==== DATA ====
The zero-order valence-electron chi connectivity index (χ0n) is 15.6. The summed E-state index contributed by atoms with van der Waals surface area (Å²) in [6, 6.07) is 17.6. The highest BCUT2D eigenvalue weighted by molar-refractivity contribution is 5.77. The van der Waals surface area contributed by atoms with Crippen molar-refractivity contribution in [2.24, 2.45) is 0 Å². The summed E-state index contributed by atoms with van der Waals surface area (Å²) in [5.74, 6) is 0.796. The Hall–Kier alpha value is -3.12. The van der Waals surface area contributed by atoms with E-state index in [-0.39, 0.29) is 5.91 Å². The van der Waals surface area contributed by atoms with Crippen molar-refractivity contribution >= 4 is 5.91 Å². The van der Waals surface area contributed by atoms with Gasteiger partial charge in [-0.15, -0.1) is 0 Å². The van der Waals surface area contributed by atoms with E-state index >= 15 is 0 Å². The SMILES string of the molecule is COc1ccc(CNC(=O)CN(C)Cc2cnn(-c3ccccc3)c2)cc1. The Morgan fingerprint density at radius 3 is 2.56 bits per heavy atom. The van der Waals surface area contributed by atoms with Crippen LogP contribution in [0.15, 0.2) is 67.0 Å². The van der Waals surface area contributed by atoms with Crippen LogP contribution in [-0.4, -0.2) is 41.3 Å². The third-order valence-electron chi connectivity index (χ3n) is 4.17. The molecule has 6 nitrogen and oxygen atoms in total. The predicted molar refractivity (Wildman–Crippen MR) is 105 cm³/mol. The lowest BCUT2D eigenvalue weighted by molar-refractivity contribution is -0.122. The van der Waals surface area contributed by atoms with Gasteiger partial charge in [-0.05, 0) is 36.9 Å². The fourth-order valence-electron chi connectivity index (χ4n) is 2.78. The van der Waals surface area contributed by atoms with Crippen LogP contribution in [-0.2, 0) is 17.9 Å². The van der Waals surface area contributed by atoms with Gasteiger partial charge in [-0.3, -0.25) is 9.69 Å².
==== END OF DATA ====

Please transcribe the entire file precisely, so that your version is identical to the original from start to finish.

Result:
The zero-order valence-electron chi connectivity index (χ0n) is 15.6. The summed E-state index contributed by atoms with van der Waals surface area (Å²) in [6, 6.07) is 17.6. The highest BCUT2D eigenvalue weighted by molar-refractivity contribution is 5.77. The van der Waals surface area contributed by atoms with Crippen molar-refractivity contribution in [2.24, 2.45) is 0 Å². The summed E-state index contributed by atoms with van der Waals surface area (Å²) in [5.74, 6) is 0.796. The Hall–Kier alpha value is -3.12. The van der Waals surface area contributed by atoms with E-state index in [-0.39, 0.29) is 5.91 Å². The van der Waals surface area contributed by atoms with Crippen molar-refractivity contribution >= 4 is 5.91 Å². The van der Waals surface area contributed by atoms with Gasteiger partial charge in [-0.15, -0.1) is 0 Å². The van der Waals surface area contributed by atoms with E-state index >= 15 is 0 Å². The SMILES string of the molecule is COc1ccc(CNC(=O)CN(C)Cc2cnn(-c3ccccc3)c2)cc1. The Morgan fingerprint density at radius 3 is 2.56 bits per heavy atom. The van der Waals surface area contributed by atoms with Crippen LogP contribution in [0.15, 0.2) is 67.0 Å². The van der Waals surface area contributed by atoms with Crippen LogP contribution in [-0.4, -0.2) is 41.3 Å². The third-order valence-electron chi connectivity index (χ3n) is 4.17. The molecule has 6 nitrogen and oxygen atoms in total. The predicted molar refractivity (Wildman–Crippen MR) is 105 cm³/mol. The lowest BCUT2D eigenvalue weighted by molar-refractivity contribution is -0.122. The van der Waals surface area contributed by atoms with Gasteiger partial charge in [-0.05, 0) is 36.9 Å². The fourth-order valence-electron chi connectivity index (χ4n) is 2.78. The van der Waals surface area contributed by atoms with Crippen LogP contribution in [-0.2, 0) is 17.9 Å². The van der Waals surface area contributed by atoms with Gasteiger partial charge in [-0.3, -0.25) is 9.69 Å².